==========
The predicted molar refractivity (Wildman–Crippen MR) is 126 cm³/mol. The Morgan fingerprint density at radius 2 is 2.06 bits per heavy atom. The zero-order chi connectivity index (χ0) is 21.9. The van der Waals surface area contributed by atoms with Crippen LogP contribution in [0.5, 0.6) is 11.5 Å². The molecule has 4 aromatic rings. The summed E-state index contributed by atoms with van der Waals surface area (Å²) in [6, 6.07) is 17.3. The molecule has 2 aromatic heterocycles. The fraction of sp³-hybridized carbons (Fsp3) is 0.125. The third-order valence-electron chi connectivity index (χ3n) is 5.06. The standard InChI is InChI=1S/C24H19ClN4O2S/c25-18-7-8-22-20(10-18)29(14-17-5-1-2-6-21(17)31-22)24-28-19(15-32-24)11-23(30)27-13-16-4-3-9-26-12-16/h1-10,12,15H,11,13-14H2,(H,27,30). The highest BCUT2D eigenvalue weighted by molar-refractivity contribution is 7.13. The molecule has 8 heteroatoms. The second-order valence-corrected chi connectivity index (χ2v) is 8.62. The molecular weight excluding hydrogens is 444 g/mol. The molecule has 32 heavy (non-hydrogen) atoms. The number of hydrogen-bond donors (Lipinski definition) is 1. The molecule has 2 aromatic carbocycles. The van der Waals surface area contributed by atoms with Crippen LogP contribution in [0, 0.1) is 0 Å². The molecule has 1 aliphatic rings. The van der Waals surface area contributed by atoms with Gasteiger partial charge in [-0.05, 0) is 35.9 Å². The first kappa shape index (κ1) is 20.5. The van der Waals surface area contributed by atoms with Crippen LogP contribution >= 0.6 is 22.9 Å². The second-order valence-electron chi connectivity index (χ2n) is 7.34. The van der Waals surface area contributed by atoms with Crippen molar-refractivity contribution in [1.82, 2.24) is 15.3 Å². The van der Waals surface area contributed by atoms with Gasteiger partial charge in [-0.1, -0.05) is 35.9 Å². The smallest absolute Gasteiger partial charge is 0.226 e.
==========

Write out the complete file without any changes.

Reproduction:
The predicted molar refractivity (Wildman–Crippen MR) is 126 cm³/mol. The Morgan fingerprint density at radius 2 is 2.06 bits per heavy atom. The zero-order chi connectivity index (χ0) is 21.9. The van der Waals surface area contributed by atoms with Crippen LogP contribution in [0.5, 0.6) is 11.5 Å². The molecule has 4 aromatic rings. The summed E-state index contributed by atoms with van der Waals surface area (Å²) in [6, 6.07) is 17.3. The molecule has 2 aromatic heterocycles. The fraction of sp³-hybridized carbons (Fsp3) is 0.125. The third-order valence-electron chi connectivity index (χ3n) is 5.06. The standard InChI is InChI=1S/C24H19ClN4O2S/c25-18-7-8-22-20(10-18)29(14-17-5-1-2-6-21(17)31-22)24-28-19(15-32-24)11-23(30)27-13-16-4-3-9-26-12-16/h1-10,12,15H,11,13-14H2,(H,27,30). The highest BCUT2D eigenvalue weighted by molar-refractivity contribution is 7.13. The molecule has 8 heteroatoms. The second-order valence-corrected chi connectivity index (χ2v) is 8.62. The molecular weight excluding hydrogens is 444 g/mol. The molecule has 32 heavy (non-hydrogen) atoms. The number of hydrogen-bond donors (Lipinski definition) is 1. The molecule has 2 aromatic carbocycles. The van der Waals surface area contributed by atoms with Crippen LogP contribution in [0, 0.1) is 0 Å². The molecule has 1 aliphatic rings. The van der Waals surface area contributed by atoms with Gasteiger partial charge in [-0.05, 0) is 35.9 Å². The first kappa shape index (κ1) is 20.5. The van der Waals surface area contributed by atoms with Crippen LogP contribution >= 0.6 is 22.9 Å². The second-order valence-electron chi connectivity index (χ2n) is 7.34. The van der Waals surface area contributed by atoms with Crippen molar-refractivity contribution in [1.82, 2.24) is 15.3 Å². The van der Waals surface area contributed by atoms with Gasteiger partial charge in [-0.1, -0.05) is 35.9 Å². The smallest absolute Gasteiger partial charge is 0.226 e.